The Cartier Women’s Initiative was started in 2006 with the goal of shining a spotlight on women- owned businesses that make a strong social and/or environmental impact. Over the years, it has provided female entrepreneurs with financial resources, training, media visibility and international networking opportunities, as well as a chance to join an INSEAD impact entrepreneurship programme. Here’s the story of one of this year’s laureates.
The temperature can go up to 48 deg C during summer in Iraq. However, because of the country’s unstable power grid, the electricity supply lasts for less than 12 hours a day, so many residents are unable to use cooling devices for long.
“This is why more than a third of Iraq’s electricity is privately produced. However, private electrical generators are not only 25 times more expensive, but also highly pollutive,” says Basima Abdulrahman.
After learning about green building design and the green building rating system LEED (Leadership in Energy and Environmental Design) while studying in the US, the 35-year- old Iraqi started Kesk in her home country. The company uses green building services and products to change the way buildings and communities are planned, constructed, maintained and operated.
“In Iraq, LEED can help achieve average annual energy savings of $25,000 per building, and an average annual reduction of CO2 emission by up to 3,000kg per building,” she points out.
Last year, Kesk began testing solar-powered AC units – it has sold 100 units so far. While the units can’t be operated at night, they leave houses cool after dusk because they run throughout the day. The company aims to sell up to 5,000 units in the next five years.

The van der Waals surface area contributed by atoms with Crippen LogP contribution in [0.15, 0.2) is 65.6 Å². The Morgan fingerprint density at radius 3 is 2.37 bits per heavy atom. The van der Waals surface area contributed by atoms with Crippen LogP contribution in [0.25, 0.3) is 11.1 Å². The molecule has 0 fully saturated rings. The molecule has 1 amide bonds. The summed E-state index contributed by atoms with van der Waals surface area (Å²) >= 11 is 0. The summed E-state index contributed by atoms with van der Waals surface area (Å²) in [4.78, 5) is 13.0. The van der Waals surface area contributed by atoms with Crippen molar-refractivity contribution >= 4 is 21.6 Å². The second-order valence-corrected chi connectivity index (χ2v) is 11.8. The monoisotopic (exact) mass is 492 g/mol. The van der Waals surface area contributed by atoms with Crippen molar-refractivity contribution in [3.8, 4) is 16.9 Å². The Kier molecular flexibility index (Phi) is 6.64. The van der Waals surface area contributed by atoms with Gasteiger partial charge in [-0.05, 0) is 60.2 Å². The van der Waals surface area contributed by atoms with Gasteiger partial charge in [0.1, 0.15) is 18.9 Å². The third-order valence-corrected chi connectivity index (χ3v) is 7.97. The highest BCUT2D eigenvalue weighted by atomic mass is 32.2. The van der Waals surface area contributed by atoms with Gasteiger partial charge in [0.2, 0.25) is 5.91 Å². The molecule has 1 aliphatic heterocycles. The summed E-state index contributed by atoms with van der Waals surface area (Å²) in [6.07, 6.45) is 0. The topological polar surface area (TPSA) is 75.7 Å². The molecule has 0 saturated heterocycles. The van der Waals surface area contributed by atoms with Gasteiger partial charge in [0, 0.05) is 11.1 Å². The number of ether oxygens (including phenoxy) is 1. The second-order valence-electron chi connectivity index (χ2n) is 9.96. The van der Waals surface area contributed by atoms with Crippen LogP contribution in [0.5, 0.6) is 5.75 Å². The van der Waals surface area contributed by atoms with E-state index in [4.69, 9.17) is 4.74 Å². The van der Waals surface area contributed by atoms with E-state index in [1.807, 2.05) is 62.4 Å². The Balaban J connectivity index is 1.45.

Though there have been moments when the first-time entrepreneur was overwhelmed by the bumps along the way, Basima makes sure to never let her uncertainty override her concern for environmental issues.
“Climate change is a political issue, humanitarian crisis and potential armed conflict. It is going to displace millions of people. Buildings last for decades and are responsible for one- third of global greenhouse gas emissions, so we need to start acting now to build the climate- safe world we want and need,” she explains.
“I went through a long period of self-doubt, but I needed to pursue my passion in my home country. Eventually, I had enough self-confidence to take the first step, and things began to fall into place afterwards.”
Her advice for taking the plunge to start your own business? Just do it. “Start small and take it one step at a time,” she says.
This story first appeared in the November 2021 issue of Her World.